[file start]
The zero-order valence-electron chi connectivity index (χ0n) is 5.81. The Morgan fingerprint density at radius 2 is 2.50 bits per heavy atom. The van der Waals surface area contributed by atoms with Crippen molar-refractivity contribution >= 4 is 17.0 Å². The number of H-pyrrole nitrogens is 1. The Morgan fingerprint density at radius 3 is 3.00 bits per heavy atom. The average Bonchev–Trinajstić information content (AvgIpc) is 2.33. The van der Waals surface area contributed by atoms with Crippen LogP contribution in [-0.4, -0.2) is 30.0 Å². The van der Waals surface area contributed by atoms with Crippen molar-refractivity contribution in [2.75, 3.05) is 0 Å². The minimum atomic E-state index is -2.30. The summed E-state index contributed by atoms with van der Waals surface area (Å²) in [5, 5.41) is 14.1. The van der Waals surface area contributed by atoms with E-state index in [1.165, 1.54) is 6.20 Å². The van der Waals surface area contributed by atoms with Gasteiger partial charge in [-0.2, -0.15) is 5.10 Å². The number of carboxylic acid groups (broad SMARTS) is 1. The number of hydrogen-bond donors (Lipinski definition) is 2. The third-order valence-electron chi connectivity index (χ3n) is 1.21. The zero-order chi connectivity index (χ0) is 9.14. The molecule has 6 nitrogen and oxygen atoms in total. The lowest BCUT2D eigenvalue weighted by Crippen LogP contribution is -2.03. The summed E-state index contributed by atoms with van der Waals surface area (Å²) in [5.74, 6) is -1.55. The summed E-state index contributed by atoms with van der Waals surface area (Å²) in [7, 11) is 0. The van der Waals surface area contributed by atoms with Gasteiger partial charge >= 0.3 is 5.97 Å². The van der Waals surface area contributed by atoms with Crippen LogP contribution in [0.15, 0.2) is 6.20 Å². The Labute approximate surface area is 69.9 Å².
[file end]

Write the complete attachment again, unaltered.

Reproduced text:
The zero-order valence-electron chi connectivity index (χ0n) is 5.81. The Morgan fingerprint density at radius 2 is 2.50 bits per heavy atom. The van der Waals surface area contributed by atoms with Crippen molar-refractivity contribution >= 4 is 17.0 Å². The number of H-pyrrole nitrogens is 1. The Morgan fingerprint density at radius 3 is 3.00 bits per heavy atom. The average Bonchev–Trinajstić information content (AvgIpc) is 2.33. The van der Waals surface area contributed by atoms with Crippen LogP contribution in [-0.4, -0.2) is 30.0 Å². The van der Waals surface area contributed by atoms with Crippen molar-refractivity contribution in [2.75, 3.05) is 0 Å². The minimum atomic E-state index is -2.30. The summed E-state index contributed by atoms with van der Waals surface area (Å²) in [5, 5.41) is 14.1. The van der Waals surface area contributed by atoms with E-state index in [1.165, 1.54) is 6.20 Å². The van der Waals surface area contributed by atoms with Gasteiger partial charge in [-0.2, -0.15) is 5.10 Å². The number of carboxylic acid groups (broad SMARTS) is 1. The number of hydrogen-bond donors (Lipinski definition) is 2. The third-order valence-electron chi connectivity index (χ3n) is 1.21. The zero-order chi connectivity index (χ0) is 9.14. The molecule has 6 nitrogen and oxygen atoms in total. The lowest BCUT2D eigenvalue weighted by Crippen LogP contribution is -2.03. The summed E-state index contributed by atoms with van der Waals surface area (Å²) in [5.74, 6) is -1.55. The summed E-state index contributed by atoms with van der Waals surface area (Å²) in [7, 11) is 0. The van der Waals surface area contributed by atoms with Gasteiger partial charge >= 0.3 is 5.97 Å². The van der Waals surface area contributed by atoms with Crippen LogP contribution in [0.15, 0.2) is 6.20 Å². The Labute approximate surface area is 69.9 Å².